“Yes, it is. I got all wrapped in thought back there. I missed you coming back on to the path.” She laughed softly. She knew this was the nervous laugh that had attracted her husband to her in law school—they took constitutional law together their first year.

“Have you ever held a new egg?” he asked. His first question about her and an odd one. He did not seem to be one to ask: what do you do, or where are you from, or do you live in the area, and so on.

“I haven’t,” she said. “I’m a lawyer and so I don’t get to farms, just the white supermarket eggs for me, brown if I’m feeling risky.”

“A lawyer. How cool. So you’re basically the one arguing for everyone else, the belle of the courtroom. Do they give you your own chair?” He seemed genuinely excited. She didn’t think he really understood what a lawyer did, but what did she care? She was rosy in love, or at least, feeling less crazy. If he were an apparition, he would know a little more about being a lawyer. But now she thought, yes, how cool, a real live lawyer.

She recognized the bend they were coming to in the path. They were almost all the way safely looped and ready to be dumped back in the parking lot. No, she thought, oh no, no, no. Damn and crap and all of those words for anger-disappointment. Then he stooped down on the bridge that crossed a creek.

“This creek. Check it out,” he said and lowered himself to the bank until he came upon a rock. She wasn’t sure what he was doing. Another starfish fossil?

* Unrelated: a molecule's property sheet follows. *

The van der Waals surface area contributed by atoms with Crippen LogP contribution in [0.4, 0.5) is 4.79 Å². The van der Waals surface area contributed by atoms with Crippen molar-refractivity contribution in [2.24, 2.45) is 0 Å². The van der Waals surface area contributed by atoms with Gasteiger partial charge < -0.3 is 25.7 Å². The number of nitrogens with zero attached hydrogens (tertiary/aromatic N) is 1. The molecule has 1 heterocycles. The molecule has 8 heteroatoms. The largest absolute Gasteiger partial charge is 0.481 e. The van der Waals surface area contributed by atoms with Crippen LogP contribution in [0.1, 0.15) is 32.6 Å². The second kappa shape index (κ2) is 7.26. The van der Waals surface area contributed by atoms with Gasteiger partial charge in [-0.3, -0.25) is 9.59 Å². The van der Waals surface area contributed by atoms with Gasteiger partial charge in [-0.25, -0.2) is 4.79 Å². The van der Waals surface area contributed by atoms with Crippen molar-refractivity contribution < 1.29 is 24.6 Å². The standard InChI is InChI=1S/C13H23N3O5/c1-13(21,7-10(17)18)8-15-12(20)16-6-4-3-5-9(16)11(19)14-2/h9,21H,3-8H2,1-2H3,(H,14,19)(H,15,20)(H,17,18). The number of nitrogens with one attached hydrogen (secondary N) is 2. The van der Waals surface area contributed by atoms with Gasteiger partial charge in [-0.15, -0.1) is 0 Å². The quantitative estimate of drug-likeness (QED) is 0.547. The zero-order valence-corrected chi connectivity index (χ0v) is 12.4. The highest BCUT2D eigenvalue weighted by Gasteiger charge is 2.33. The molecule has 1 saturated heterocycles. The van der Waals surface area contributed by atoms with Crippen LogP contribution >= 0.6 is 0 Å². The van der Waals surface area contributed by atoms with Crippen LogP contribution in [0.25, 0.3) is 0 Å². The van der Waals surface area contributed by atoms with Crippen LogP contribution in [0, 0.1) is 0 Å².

“Look at this dude.” He held up a little lizard for her to see. He marched up the bank to her, put his hand not holding the lizard on her shoulder, right over the padded nylon of her small backpack, and used his other hand to latch the lizard onto her ear like an earring. The lizard had opened his mouth like a guppy when he moved close to her face. The funny part was, she wasn’t even surprised by this move. She just focused on the way the lizard’s little bite felt on her ear. And she started to laugh, to really laugh, loud and rumbly.

She kept laughing as she thought, how had he even seen the small lizard sunning itself on the rock? Was he some sort of superhuman with x-ray vision and a tight spandex costume on underneath his flannel? What would his superhero name be? she wondered. “Life’s Little Wonders Man,” “Mr. Open to Nature,” or “Endorsed by Oprah Magazine: The Superman of Joy and Happiness and The Way You ‘Should’ Be Experiencing the World”?

He had found a twin lizard, put it on her other ear while she laughed and thought.

“A set,” he said. “Hold steady while you walk and they’ll stay.”

“What are you?” she asked.

He blushed, just a little bit, a flush that she thought looked like the same light pink as the roses she had planted in her first house with her husband. A summer memory she hadn’t thought about in years.

“What do you mean?”

“Where did you come from? Have you ever been on this path before? How did I miss all of these things? I walk here every other day, it’s a place I come to think and get away from the world, the busy bigness of having a job and living in the paved suburbs and I haven’t really seen it or felt it. Now you’re here and I’ve got lizards on my ears and I’m thinking about the pregnant Yoma women who might be buried here and wanting to ask you to take me to Bogota.” She exhaled. Her whole speech had been in one breath. Once she had started in, she couldn’t stop, though she had wanted to. The words were embarrassing, but compelling.